Identification: Mycorrhizal Stinkhorn

Discussion in 'Fungi, Lichens and Slime Molds' started by RPBnimrod, Sep 25, 2008.

  1. RPBnimrod

    RPBnimrod Active Member

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    I found this stinkhorn in Central Park, NYC, about a week ago. It's appearently mycorrhizal with a tree. I don't know the name of the tree, but maybe someone else does. I've never seen this before and I don't think that it's elegans or impudicus. I know that so far stinkhorns have not been found to be mycorrhizal before. I dug about a foot down to check this fungus out more and found a HUGE mycelium and a deep slime, which I think were two more stinkhorn "eggs". By the way, the egg is a deeper purple color than the photos show. So I brought the stinkhorn home to dry the specimen. The next day I came back to the spot to take some photos (I forgot my camera the first time), also bringing the specimen, but found that two new stinkhorns of the same species popped up in the same place as the old one (as seen in one of my photos)! Oh, and the smell was less pungent than any other stinkhorn that I've ever found. I really want to know what species this is. I don't want to jump to conclusions, but could this be an undescribed species?



    the original specimen:
    http://img87.imageshack.us/img87/1254/img3418tz2.jpg
    http://img218.imageshack.us/img218/2033/img3416iy8.jpg
    http://img252.imageshack.us/img252/9650/img3420yv5.jpg

    here's what popped up the next day:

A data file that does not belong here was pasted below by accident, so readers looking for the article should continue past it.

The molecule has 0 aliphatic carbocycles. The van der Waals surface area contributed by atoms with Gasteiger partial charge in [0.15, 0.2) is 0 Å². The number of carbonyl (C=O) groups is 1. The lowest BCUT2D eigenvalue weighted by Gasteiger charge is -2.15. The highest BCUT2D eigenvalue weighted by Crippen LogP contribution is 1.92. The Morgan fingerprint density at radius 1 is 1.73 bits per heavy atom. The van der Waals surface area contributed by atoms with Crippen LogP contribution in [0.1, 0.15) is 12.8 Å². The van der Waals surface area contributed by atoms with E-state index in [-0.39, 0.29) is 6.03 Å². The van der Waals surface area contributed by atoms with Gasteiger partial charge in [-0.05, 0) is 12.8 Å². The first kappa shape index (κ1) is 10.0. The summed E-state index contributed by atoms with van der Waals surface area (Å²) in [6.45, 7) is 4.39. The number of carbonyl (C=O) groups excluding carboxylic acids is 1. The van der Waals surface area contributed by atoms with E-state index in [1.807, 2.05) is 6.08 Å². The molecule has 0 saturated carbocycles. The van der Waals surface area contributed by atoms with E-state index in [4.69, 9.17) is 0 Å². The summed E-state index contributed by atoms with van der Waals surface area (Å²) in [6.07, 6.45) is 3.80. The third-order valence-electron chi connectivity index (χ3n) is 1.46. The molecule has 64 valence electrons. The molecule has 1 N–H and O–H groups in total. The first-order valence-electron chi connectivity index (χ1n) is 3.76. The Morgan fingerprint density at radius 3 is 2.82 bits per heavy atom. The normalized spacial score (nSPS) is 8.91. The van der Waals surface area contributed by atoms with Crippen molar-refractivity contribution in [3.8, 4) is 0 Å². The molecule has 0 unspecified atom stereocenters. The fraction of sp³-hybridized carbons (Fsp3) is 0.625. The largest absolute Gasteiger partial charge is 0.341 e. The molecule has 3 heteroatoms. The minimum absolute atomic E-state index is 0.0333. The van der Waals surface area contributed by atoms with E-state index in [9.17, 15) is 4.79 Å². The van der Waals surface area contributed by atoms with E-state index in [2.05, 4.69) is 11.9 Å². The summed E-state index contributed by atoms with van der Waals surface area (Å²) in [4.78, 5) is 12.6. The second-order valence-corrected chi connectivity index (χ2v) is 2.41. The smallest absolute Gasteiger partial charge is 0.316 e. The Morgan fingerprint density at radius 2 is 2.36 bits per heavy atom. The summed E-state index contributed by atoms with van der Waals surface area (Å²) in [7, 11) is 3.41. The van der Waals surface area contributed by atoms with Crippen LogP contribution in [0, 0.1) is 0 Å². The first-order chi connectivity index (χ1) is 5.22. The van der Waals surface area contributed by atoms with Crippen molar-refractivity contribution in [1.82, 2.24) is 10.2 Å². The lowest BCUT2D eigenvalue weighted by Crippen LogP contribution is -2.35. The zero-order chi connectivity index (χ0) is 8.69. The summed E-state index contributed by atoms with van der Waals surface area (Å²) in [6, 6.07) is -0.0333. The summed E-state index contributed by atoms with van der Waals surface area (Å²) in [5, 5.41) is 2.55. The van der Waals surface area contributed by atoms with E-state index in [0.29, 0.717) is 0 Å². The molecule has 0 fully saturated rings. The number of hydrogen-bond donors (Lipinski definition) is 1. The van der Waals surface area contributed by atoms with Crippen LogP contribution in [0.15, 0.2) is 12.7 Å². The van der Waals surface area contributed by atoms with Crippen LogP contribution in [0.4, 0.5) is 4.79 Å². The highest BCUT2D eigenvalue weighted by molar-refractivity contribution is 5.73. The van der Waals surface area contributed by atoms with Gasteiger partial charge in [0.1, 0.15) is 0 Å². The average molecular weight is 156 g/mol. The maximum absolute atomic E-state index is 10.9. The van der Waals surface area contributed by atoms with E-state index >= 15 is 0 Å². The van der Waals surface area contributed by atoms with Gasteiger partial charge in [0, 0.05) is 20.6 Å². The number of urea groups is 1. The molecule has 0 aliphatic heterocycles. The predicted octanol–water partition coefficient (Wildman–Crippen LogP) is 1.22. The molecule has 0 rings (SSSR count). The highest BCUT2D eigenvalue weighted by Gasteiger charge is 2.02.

http://img516.imageshack.us/img516/1510/img3435dk7.jpg

    and here's the only leaf I could find from the tree that the stinkhorn was growing from/around/on
    http://img228.imageshack.us/img228/5255/img3452iy2.jpg it's green on the tree
     
    Last edited: Sep 25, 2008
  2. Michael F

    Michael F Paragon of Plants Forums Moderator 10 Years

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    Looks like a species of Mutinus, possibly M. caninus.

    Very hard to prove mycorrhizal association without microscopic examination of the tree roots and tissue culture; it may just be using accumulated leaf litter that the tree also happens to be rooting into. The leaf looks like it might be a Tilia leaf, but not definite.
     
  3. RPBnimrod

    RPBnimrod Active Member

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    I'm pretty sure that you'r right about the leaf being a Tilia. But what about the purple coloring of the egg, as well as the large mycelium?
     
  4. Michael Kuo

    Michael Kuo Active Member

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  5. RPBnimrod

    RPBnimrod Active Member

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    Thanks a lot Michael, that looks and sounds about right.
     

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